An Inclusive Gateway is similar to an Exclusive Gateway, but in this case the flow can split along multiple paths.
What's the function of an Inclusive Gateway?
The Inclusive Gateway can be similar to an Exclusive Gateway, however, it is predominantly used to control the flow of a Process downstream only. They usually have the following properties.
They allow for the condition of a branch to be in an “OR” format
They allow for the Process flow to split into multiple routes
They allow for all routes that are taken from the split to be completed at the join before the flow continues. If only one route is valid then the function of this gate is very similar to that of an Exclusive Gateway
The Inclusive Gateway tracks the number of true paths from the split along to the combining gateway by using tokens. When the combining gateway receives all the tokens from the split it allows the flow to move forward.
Care must be taken to ensure that the combining gateway receives all the tokens from the split so that it triggers the downstream flow. You'll understand more what we're talking about as we run through some examples.
Similarity to Exclusive Gateways
This example takes the Process flow shown from our discussion on Visual Remapping for Exclusive Gateways. This example functions as the Exclusive Gateway in that example as each branch is unique.
Using an "OR" type condition
In the below example, the condition for the split to Task 1 has been changed to an “OR” condition. For the combining gateway to trigger, the token must be passed to it to so that the combining gateway operates correctly. In this example if the number is 4 then both Task 4 and Task 1 are executed together.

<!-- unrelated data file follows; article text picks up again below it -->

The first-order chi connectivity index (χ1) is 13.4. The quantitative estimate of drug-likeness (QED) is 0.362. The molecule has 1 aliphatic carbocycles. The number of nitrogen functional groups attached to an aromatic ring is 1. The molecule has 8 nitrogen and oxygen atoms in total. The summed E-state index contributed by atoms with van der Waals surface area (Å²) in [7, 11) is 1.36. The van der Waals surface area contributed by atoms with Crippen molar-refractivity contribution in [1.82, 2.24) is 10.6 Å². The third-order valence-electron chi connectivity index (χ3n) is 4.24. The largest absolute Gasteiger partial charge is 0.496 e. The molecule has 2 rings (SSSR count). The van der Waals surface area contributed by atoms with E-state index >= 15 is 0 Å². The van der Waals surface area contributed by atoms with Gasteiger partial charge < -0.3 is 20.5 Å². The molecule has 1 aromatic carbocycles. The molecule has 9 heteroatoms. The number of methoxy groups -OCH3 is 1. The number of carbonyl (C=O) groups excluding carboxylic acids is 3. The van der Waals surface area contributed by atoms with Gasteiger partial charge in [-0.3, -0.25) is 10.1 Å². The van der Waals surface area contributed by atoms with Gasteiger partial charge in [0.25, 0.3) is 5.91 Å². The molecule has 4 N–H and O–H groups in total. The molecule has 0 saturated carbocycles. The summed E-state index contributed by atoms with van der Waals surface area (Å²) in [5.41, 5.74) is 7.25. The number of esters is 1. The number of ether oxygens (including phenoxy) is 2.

Combining Exclusive and Inclusive Gateways
Additional conditions can be added to each branch as shown below. Care should be taken so that the splitting of any inclusive branch resolves so that the token is passed to the combining Inclusive Gateway.
In this example, Task 2 was modified so that the Number can be re-entered to avoid a permanent loop.
As seen with Exclusive Gateways it is possible to terminate the process from one of the branches, as in our Visual Remapping example. Care must be taken in these situations as they can lead to unexpected operation of the process.
It can be seen below that there is a possibility of losing the token for this Process if the number is 4. In this case both Task 1 and Task 4 are called however the exit to task 1 will split to task 6 and then terminate, thus potentially losing the token.
Potential resolution for early termination of an Inclusive Branch
In the below example, Task 1 now has two paths coming away from it on completion. One passes to the combining Inclusive Gateway to ensure that the token is passed to it, the other path passes to a conditional termination.
This is a valid use of Task 1 exit points as shown in our article, Do you need to use Gateways?. As discussed in that piece, a parallel break should be controlled by a Parallel. This change to the process will be given in the Parallel Gateway article!
The Process shown below is only valid if Task 5 is never executed in parallel with any other Task.
This example is a functional solution but it does not follow best practice as a Parallel Gateway should be used at the exit of Task 1.
Also Task 5 has a unique path and so will never execute in parallel with any other task. If Task 5 was to be executed in parallel then its token would be lost and the combining Inclusive Gateway may fail and Task 3 would never execute.